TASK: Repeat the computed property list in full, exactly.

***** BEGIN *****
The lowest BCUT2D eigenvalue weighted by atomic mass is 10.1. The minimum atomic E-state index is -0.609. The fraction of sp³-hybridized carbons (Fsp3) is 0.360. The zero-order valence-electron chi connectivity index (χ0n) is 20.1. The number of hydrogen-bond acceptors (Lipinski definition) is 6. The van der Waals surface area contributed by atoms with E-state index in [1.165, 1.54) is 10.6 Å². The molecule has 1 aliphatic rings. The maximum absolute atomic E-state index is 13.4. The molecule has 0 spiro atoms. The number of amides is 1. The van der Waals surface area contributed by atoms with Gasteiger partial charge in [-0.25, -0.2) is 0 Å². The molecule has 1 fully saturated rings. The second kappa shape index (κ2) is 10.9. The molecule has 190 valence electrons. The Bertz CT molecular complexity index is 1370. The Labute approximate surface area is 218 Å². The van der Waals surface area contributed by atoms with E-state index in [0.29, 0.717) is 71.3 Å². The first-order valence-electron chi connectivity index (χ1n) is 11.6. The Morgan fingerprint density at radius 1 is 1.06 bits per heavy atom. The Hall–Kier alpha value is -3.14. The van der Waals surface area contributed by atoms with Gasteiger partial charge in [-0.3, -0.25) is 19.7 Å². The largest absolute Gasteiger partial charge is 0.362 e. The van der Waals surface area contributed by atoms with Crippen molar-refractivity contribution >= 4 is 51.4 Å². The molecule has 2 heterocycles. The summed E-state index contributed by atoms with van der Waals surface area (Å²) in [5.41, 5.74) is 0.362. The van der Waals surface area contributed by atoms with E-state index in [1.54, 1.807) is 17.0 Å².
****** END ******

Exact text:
The lowest BCUT2D eigenvalue weighted by atomic mass is 10.1. The minimum atomic E-state index is -0.609. The fraction of sp³-hybridized carbons (Fsp3) is 0.360. The zero-order valence-electron chi connectivity index (χ0n) is 20.1. The number of hydrogen-bond acceptors (Lipinski definition) is 6. The van der Waals surface area contributed by atoms with E-state index in [1.165, 1.54) is 10.6 Å². The molecule has 1 aliphatic rings. The maximum absolute atomic E-state index is 13.4. The molecule has 0 spiro atoms. The number of amides is 1. The van der Waals surface area contributed by atoms with Gasteiger partial charge in [-0.25, -0.2) is 0 Å². The molecule has 1 fully saturated rings. The second kappa shape index (κ2) is 10.9. The molecule has 190 valence electrons. The Bertz CT molecular complexity index is 1370. The Labute approximate surface area is 218 Å². The van der Waals surface area contributed by atoms with E-state index in [0.29, 0.717) is 71.3 Å². The first-order valence-electron chi connectivity index (χ1n) is 11.6. The Morgan fingerprint density at radius 1 is 1.06 bits per heavy atom. The Hall–Kier alpha value is -3.14. The van der Waals surface area contributed by atoms with Gasteiger partial charge in [-0.3, -0.25) is 19.7 Å². The largest absolute Gasteiger partial charge is 0.362 e. The van der Waals surface area contributed by atoms with Crippen molar-refractivity contribution >= 4 is 51.4 Å². The molecule has 2 heterocycles. The summed E-state index contributed by atoms with van der Waals surface area (Å²) in [5.41, 5.74) is 0.362. The van der Waals surface area contributed by atoms with E-state index in [1.54, 1.807) is 17.0 Å².